Yeah. So him do ‘im part too, Emill Shallit. The main t’ree people was when I come a Englan’ forty odd years ago, right, was who now…? Mrs King, Iris King and Iris’ husband name’ Benny. Benny use’ to come a Jamaica too, yunno, an’ put out – a get record. Him use’ to put out anyt’ing whe Ken Lack (Caltone imprint) make, Rita an’ Benny, y’understan’.
Rita & Benny King, R & B Records?
Yes, Rita an’ Benny, right. Them did ‘ave a big distributing place from – dem was powerful people inna the business. Mrs King was a force to reckon with. Them use’ to have a place inna Stamford Hill. If she na sell the record is better yu come outta the business.
When she talk everybody jump! By the way, she a the firs’ person whe bring U Roy come inna this country. And Roy Shirley an’ Maxie Romeo. Max Romeo did come a’ready with Pama dem but him did go dung back, a Rita did bring ‘im back. Yeah.
And that was in the late sixties.
Ah, she put them in which part now… I think a the early seventies, when U Roy come, she put a tour together fe ‘im. I think a Croydon a the firs’ place they did go. A promoter name’ Les White use’ to work with her.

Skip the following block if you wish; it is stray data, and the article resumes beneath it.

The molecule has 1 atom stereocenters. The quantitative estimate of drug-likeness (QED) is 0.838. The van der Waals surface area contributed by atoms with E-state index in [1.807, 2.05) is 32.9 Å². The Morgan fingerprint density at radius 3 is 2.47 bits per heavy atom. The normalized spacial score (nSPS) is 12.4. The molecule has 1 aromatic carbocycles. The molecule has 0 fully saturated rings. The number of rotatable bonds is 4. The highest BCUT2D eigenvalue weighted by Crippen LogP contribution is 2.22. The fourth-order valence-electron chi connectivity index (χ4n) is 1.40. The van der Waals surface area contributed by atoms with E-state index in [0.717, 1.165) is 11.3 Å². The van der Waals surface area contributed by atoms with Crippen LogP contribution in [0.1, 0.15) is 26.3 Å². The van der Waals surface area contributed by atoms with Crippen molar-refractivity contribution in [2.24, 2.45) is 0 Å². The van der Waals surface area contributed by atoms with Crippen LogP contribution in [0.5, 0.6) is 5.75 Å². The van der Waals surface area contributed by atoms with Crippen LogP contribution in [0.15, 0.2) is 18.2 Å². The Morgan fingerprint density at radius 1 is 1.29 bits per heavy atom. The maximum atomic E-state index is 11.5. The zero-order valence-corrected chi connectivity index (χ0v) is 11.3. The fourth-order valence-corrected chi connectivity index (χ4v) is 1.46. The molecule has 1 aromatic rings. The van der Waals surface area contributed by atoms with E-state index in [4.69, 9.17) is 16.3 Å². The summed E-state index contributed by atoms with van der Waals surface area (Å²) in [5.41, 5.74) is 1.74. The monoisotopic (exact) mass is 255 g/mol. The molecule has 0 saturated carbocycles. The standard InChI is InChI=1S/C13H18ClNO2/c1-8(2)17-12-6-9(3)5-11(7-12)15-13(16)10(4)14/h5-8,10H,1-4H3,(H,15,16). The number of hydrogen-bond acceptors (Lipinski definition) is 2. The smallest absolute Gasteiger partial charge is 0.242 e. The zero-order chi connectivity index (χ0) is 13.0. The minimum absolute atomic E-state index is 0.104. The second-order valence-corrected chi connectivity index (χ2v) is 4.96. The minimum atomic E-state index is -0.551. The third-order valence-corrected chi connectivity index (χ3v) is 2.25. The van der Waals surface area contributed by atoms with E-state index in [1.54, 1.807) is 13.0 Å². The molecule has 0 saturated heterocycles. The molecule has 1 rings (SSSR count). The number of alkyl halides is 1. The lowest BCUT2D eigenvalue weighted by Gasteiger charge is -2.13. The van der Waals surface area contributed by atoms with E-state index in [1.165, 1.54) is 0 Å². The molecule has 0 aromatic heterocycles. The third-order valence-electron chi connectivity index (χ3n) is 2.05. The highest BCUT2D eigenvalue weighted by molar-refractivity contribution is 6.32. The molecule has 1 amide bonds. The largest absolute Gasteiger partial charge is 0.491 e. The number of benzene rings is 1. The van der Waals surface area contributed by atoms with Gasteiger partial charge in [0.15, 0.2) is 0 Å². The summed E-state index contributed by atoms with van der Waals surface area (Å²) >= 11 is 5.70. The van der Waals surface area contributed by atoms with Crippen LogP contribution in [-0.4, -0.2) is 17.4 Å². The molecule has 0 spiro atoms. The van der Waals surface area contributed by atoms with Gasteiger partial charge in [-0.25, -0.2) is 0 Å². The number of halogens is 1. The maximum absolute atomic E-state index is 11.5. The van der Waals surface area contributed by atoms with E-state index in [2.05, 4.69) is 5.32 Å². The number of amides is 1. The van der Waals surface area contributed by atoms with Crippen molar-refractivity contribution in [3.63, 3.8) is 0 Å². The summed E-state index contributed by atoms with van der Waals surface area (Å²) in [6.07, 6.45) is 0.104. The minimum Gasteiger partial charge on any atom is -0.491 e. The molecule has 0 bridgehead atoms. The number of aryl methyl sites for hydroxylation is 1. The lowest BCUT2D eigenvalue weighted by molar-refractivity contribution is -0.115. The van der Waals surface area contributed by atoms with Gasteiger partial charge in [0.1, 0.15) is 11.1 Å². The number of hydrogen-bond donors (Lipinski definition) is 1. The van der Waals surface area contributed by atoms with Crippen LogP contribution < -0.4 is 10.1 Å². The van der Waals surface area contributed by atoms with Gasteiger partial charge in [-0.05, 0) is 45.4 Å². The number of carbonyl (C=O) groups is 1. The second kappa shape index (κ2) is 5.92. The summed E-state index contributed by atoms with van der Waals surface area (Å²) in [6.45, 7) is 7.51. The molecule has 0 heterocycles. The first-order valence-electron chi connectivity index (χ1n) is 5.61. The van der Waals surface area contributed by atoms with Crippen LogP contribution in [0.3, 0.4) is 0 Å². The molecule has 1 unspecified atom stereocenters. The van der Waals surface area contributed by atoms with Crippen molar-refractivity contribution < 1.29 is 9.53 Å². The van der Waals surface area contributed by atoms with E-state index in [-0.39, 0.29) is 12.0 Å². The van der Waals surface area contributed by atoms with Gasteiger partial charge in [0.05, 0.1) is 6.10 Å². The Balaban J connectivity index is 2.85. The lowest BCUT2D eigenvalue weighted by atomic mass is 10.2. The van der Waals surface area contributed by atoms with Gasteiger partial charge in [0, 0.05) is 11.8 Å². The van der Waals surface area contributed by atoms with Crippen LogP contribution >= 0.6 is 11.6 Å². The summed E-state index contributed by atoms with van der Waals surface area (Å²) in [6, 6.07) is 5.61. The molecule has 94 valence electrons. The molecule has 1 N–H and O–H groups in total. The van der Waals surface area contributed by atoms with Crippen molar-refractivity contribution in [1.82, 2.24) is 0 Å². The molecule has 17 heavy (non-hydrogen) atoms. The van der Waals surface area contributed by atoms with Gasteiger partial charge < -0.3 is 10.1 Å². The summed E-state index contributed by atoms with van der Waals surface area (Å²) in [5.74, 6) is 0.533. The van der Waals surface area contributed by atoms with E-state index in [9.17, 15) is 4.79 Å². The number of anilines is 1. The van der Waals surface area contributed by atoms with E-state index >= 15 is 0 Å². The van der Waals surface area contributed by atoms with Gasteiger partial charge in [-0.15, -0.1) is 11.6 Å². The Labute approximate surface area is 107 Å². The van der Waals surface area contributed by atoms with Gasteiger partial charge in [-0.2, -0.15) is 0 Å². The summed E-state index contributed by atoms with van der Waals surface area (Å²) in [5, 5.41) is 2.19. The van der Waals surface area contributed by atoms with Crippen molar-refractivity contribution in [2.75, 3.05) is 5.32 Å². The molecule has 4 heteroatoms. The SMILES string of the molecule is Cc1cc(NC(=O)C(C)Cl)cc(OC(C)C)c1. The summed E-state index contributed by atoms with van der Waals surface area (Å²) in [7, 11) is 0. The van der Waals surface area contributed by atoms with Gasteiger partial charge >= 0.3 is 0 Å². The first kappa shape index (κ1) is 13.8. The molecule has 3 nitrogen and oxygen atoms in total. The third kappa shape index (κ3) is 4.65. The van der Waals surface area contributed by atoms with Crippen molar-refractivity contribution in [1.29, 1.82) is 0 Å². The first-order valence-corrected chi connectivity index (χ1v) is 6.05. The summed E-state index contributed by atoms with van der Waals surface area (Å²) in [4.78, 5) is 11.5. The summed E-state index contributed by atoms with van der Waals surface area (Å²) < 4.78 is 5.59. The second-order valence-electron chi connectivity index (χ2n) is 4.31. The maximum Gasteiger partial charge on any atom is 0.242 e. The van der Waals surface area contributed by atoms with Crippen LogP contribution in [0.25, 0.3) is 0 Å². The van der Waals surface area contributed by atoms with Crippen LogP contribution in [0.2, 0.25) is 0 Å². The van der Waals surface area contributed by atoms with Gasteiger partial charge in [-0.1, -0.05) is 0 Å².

But in the end your relationship with the Trojan crew got sour. They went bankrupt in the mid seventies, got accused from all over for a massive amount of piracy, and so on.
Yeah, the whole a dem is some damn pirates, yunno. Ca’ Trojan use’ to put out Duke Reid t’ing, beca’ through dem mek the Trojan label people think it was… Duke never give them no tune. Is after a while Duke come dung deh Duke draw ‘im gun ‘pon Dave Betteridge an’ Lee Gophtal, dem run like thief! Go write a book an’ mek people know ’bout it. A me haffe cool off Duke beca’ Duke was a wealthy man, him never need no guy a Englan’ fe put out him record, fe pay people or not. Duke did ‘ave him money. Yeah man.
OK, they simply took his stuff, Duke’s productions, without a license for it and put it on…?